But the crown corporation says it is well-placed to deal with the increase in insurance claims
The Canadian housing market has shown incredible resilience despite the challenges of the pandemic but the impact on homeowners will only become clear in the months ahead.
As government support programs come to an end, there are concerns that mortgage defaults may increase as household finances are pressured by months of reduced income along with incoming redundancies.
In its latest financial report, the Canada Mortgage and Housing Corporation (CMHC) says that it has already started to see increases in claims for insured mortgage loans; but confirms that it has the financial stability required.
"While it will take several months for the economic impacts of COVID-19 to fully materialize, some factors are starting to work their way into in our financial results – for example, we are starting to see the impacts in our provisions for insurance claims," said Lisa Williams, CMHC's Chief Financial Officer. "We remain in a strong financial position to bear the full impacts of COVID-19, and to take further steps to support Canadians and the economic recovery if necessary."
CMHC tightened its lending criteria in July including a higher minimum credit score and an end to non-traditional sources of down payment for insurance purposes.
The Government of Canada launched the Insured Mortgage Purchase Program (IMPP) in response to the pandemic to provide banks and mortgage lenders access to reliable funding to ensure continued lending to Canadians. To date, it has purchased $5.8 billion of insured mortgage pools.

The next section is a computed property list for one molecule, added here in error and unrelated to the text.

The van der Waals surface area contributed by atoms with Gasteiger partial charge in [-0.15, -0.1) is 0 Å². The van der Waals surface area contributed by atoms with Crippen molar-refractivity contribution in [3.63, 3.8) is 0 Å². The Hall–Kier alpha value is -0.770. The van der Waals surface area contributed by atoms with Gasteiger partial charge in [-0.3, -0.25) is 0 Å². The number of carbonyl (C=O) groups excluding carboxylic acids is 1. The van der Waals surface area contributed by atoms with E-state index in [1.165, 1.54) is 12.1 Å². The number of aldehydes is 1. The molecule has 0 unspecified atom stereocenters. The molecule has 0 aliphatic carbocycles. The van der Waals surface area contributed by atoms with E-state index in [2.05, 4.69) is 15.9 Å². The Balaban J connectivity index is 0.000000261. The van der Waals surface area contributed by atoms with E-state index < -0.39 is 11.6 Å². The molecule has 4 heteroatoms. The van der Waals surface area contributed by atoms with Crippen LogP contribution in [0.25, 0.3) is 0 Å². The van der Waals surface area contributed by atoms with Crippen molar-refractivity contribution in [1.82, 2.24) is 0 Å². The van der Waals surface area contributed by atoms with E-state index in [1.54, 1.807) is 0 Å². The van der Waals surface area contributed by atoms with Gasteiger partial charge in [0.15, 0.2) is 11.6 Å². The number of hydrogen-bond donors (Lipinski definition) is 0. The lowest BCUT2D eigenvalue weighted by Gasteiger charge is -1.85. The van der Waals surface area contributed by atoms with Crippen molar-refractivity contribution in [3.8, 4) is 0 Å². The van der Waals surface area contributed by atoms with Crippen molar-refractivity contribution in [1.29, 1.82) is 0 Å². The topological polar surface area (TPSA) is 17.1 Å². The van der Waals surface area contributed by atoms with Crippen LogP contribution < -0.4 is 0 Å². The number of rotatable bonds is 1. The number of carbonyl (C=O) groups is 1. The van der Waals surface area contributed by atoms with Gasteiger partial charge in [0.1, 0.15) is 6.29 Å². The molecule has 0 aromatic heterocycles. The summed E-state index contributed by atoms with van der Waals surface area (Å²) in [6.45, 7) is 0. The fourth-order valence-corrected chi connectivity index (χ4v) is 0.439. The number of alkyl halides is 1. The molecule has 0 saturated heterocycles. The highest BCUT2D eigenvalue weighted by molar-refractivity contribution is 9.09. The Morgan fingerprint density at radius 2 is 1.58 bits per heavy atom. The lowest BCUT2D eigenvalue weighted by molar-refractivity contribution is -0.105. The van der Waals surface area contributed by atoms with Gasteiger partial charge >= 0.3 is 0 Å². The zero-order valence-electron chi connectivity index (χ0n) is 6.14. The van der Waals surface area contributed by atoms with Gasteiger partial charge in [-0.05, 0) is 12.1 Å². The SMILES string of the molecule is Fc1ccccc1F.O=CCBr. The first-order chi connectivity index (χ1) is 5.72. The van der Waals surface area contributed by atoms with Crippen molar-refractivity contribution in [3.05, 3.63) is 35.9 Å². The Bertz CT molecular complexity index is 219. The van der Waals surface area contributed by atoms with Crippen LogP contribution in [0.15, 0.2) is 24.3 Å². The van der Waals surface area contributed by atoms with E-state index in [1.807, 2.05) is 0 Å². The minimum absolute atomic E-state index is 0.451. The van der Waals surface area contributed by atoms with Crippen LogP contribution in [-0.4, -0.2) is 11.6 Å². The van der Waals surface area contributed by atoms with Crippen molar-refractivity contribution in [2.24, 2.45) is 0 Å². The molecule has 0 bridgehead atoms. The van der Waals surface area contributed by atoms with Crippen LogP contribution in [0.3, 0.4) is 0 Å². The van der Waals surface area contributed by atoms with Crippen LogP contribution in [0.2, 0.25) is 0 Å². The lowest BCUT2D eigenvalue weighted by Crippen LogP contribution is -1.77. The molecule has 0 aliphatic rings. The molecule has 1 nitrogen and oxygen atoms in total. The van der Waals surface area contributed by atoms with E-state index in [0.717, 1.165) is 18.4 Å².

“Flawed” commercial rent relief program
The crown corporation also administers the Canada Emergency Commercial Rent Assistance (CECRA) for small businesses, announced in April. The program lowers rent by at least 75% for small businesses experiencing financial hardship due to the pandemic.
This program is flawed according to a statement from the Canadian Federation of Independent Business (CFIB).
The program is due to end today (Aug.31) and even if an extension were to be announced, it would still leave too many unsupported, the CFIB says, with landlord participation required along with a high bar for revenue losses to qualify.
“The unfairness of this program is off the charts, with established businesses from coast-to-coast being shut out of accessing help they need in order to keep their businesses going,” said Laura Jones, Executive Vice-President at CFIB. “Does it make sense for a drycleaner on one side of the street to survive while the one on the other side shuts down simply because one landlord was able to apply for the program and the other one wasn’t?”
CFIB says a better solution would include:
- Allowing tenants to access CECRA funds directly, regardless of their landlord’s participation
- Expanding the forgivable portion of the Canada Emergency Business Account loan (currently 25 per cent of the $40,000 loan is forgivable—CFIB is advocating for a 50 per cent forgivable portion of a $60,000 loan).
- Extending commercial eviction protection to cover hard-hit businesses through more months until rent relief can be fixed
“The big question now, is whether the new Finance Minister will give business owners some hope that she will fix the crazy-making unfairness built into rent relief. For many, the survival of their businesses depends on it,” added Jones.